"Him have you Madded" - Reading the greatest writers proved to be better than self help books...

How reading Shakespeare and Wordsworth offer better therapy than self-help  books

  • Researchers  find 'complicated' prose can give 'rocket-boost' to  brain

Reading the works of the greatest writers in  the English language can boost morale and provide better therapy than a  self-help guide, a study of the human brain has revealed.

Researchers at the University of Liverpool  found the prose of Shakespeare and Wordsworth and the like had a beneficial  effect on the mind, providing a 'rocket-boost' to morale by catching the  reader's attention and triggering moments of self-reflection.

Using scanners, they monitored the brain  activity of volunteers as they read pieces of classical English literature both  in their original form and in a more dumbed-down, modern  translation.

Portrait of William Shakespeare, English poet and playwright. C8MH38 William Shakespeare.
Ted Hughes, (Edward Hughes) British Author and Poet Laureate on Television programme THE ENGLISH PROGRAMME Died 10/98

Scientists in Liverpool have found reading the works of  Shakespeare (left) and poet Ted Hughes (right) can boost the brain and trigger  further reading and moments of self-reflection, while giving a boost to  morale

And, according to the Sunday Telegraph, the  experiment showed the more 'challenging' prose and poetry set off far more  electrical activity in the brain than the pedestrian versions.

The academics were able to study the brain  activity as readers responded to each word, and noticed how it 'lit up' as they  encountered unusual words, surprising phrases or difficult sentence  structure.

This reaction of the mind lasted longer than  the initial electrical spark, shifting the brain to a higher gear and  encouraging further reading.


The research also found poetry, in  particular, increased activity in the right hemisphere of the brain, an area  concerned with 'autobiographical memory', which helped the reader to reflect on  and reappraise their own experiences in light of what they had read. The  academics said this meant the classics were more useful than self-help  books.

Philip Davis, an English professor who worked  on the study with the university's magnetic resonance centre, said: 'Serious  literature acts like a rocket-booster to the brain.

'The research shows the power of literature  to shift mental pathways, to create new thoughts, shapes and connections in the  young and the staid alike.'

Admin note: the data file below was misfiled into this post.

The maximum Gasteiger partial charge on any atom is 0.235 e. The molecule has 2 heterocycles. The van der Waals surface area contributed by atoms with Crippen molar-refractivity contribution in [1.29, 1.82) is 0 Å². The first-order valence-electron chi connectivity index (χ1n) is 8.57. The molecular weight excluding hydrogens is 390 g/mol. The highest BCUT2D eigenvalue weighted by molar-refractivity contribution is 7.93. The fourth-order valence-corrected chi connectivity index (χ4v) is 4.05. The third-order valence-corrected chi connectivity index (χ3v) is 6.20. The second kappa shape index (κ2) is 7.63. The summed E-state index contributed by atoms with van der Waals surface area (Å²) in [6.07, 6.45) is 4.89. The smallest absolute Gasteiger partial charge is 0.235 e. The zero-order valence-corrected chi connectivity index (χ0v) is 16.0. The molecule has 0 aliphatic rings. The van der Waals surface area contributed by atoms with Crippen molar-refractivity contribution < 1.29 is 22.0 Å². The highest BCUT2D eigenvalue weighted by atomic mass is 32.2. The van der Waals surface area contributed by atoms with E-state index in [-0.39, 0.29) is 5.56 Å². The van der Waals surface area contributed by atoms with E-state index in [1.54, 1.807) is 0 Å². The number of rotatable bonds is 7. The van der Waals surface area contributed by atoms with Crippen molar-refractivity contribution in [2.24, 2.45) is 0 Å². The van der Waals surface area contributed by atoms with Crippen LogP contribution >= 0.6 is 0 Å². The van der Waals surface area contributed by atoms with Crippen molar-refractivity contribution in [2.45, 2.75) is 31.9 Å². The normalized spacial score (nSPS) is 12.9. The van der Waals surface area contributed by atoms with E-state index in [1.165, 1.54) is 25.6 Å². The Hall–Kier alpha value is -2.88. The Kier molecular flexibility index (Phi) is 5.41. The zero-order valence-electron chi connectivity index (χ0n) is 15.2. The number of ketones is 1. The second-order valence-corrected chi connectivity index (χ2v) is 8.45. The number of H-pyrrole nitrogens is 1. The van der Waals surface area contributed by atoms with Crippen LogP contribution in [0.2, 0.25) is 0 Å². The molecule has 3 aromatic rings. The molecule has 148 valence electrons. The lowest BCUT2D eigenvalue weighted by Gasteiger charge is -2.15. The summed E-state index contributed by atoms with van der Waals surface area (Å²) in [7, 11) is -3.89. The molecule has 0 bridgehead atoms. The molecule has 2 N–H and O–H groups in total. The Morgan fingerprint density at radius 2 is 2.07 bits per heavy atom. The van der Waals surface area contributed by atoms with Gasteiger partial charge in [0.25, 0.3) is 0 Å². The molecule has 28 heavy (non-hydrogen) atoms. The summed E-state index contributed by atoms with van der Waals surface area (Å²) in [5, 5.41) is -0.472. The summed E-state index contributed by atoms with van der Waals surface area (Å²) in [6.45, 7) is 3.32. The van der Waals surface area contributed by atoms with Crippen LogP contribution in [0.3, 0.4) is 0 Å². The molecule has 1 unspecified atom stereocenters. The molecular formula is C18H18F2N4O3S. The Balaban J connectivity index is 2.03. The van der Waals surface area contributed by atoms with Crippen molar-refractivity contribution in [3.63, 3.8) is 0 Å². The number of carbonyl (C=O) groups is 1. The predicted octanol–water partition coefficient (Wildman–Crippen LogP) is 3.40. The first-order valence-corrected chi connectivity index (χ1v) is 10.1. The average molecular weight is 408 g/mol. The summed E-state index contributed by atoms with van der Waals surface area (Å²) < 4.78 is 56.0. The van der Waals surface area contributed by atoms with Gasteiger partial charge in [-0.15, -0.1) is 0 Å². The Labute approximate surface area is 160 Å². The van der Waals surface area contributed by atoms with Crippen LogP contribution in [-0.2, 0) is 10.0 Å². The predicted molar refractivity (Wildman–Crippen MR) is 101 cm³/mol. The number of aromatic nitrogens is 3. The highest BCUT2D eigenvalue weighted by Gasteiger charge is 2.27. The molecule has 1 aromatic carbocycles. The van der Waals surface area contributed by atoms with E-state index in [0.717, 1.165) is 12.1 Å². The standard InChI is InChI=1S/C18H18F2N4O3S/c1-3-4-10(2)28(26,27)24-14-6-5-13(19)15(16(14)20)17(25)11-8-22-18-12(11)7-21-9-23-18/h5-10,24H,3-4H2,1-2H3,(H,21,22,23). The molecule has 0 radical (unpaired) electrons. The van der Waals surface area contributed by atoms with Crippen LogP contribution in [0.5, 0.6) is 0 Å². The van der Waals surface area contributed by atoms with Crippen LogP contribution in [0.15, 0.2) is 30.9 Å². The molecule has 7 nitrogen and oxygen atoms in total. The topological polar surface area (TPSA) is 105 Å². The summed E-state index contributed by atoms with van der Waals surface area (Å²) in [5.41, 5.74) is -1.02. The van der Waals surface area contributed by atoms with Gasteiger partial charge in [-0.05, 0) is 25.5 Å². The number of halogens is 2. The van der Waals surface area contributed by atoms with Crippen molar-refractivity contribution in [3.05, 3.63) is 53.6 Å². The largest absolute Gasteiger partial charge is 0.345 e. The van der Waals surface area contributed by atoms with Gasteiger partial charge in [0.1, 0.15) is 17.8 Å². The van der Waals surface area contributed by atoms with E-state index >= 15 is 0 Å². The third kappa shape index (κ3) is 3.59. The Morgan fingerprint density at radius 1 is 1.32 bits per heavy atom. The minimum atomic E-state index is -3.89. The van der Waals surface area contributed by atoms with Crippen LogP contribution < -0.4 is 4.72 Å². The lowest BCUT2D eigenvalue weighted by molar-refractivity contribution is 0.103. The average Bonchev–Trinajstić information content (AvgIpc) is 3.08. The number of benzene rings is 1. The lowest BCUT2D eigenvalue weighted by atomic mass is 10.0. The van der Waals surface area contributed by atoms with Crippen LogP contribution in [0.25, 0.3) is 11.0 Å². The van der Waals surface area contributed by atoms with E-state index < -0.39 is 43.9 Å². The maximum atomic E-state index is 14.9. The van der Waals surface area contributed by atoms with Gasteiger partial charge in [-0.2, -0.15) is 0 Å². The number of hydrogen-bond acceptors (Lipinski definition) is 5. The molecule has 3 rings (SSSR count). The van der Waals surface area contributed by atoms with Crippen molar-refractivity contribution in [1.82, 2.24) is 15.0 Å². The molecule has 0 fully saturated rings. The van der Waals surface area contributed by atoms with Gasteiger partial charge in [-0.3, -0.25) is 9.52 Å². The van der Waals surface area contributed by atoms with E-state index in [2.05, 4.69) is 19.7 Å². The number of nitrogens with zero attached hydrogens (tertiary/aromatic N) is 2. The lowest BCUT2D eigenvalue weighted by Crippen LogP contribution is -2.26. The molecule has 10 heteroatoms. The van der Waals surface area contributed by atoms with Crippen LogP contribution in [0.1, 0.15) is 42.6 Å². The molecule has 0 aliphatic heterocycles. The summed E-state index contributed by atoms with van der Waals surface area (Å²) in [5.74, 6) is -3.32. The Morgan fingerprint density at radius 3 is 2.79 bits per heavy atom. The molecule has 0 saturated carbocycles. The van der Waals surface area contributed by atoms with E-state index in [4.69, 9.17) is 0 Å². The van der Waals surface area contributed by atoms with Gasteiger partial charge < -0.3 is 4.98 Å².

The brain responses of 30 volunteers was  monitored in the first part of the research as they read Shakespeare in its  original and 'modern' form.

In one example, volunteers read a line from  King Lear, 'A father and a gracious aged man: him have you madded', before  reading the simpler. 'A father and a gracious aged man: him you have  enraged'.

A portrait of Charles Dickens at the age of 47, by William Powell Frith in 1859. Scientists will use his work in their studies of the human brain

A portrait of Charles Dickens at the age of 47, by  William Powell Frith in 1859. Scientists will use his work in their studies of  the human brain

Shakespeare's use of the adjective 'mad' as a  verb caused a higher level of brain activity than the straightforward prose.

The study went on to test how long the effect  lasted.

It found the 'peak' triggered by the  unfamiliar word was sustained into the following phrases, suggesting the  striking word had hooked the reader, with their mind primed for more  attention.

In the second phase of the study, the  academics explored the extent to which poetry can provide therapeutic  benefits.

The next phase of the research is looking at  the extent to which poetry can affect psychology and provide therapeutic  benefit. using the work of, among others, including Wordsworth, Henry Vaughan,  John Donne, Elizabeth Barrett Browning, Eliot, Philip Larkin and Ted Hughes.

Volunteers' brains were scanned while reading  four lines by Wordsworth: "She lived unknown and few could know, when Lucy  ceased to be. But she is in her grave and oh, the difference to me."

Four 'translated' lines were also provided,  including, 'She lived a lonely life in the country, and nobody seems to know or  care, but now she is dead, and I feel her loss'.

The first version caused a greater degree of  brain activity, lighting up not only the left part of the brain concerned with  language, but also the right hemisphere that relates to autobiographical memory  and emotion.

Activity is this area of the brain suggest  the poetry triggers 'reappraisal mechanisms', causing the reader to reflect and  rethink their own experiences.

'Poetry is not just a matter of style. It is  a matter of deep versions of experience that add the emotional and biographical  to the cognitive,' said Prof Davis, who will present the findings at the North  of England education conference in Sheffield this week.

'This is the argument for serious language in  serious literature for serious human situations, instead of self-help books or  the easy reads that merely reinforce predictable opinions and conventional  self-images.'

Scientists at the University of Liverpool have found reading the likes of Shakespeare and Charles Dickens could have a beneficial effect on morale

Scientists at the University of Liverpool have found  reading the likes of Shakespeare and Charles Dickens could have a beneficial  effect on morale

Prof Davis hopes to scan the brains of  volunteers reading Charles Dickens to test if revisions the writer made to his  prose cause greater brain activity than the original text.

He is also working with the charity The  Reader Organisation to establish reading aloud groups in drop-in centres, care  homes, libraries, schools and mother and toddler groups

(Daily Mail UK - 13 Jan 2013)

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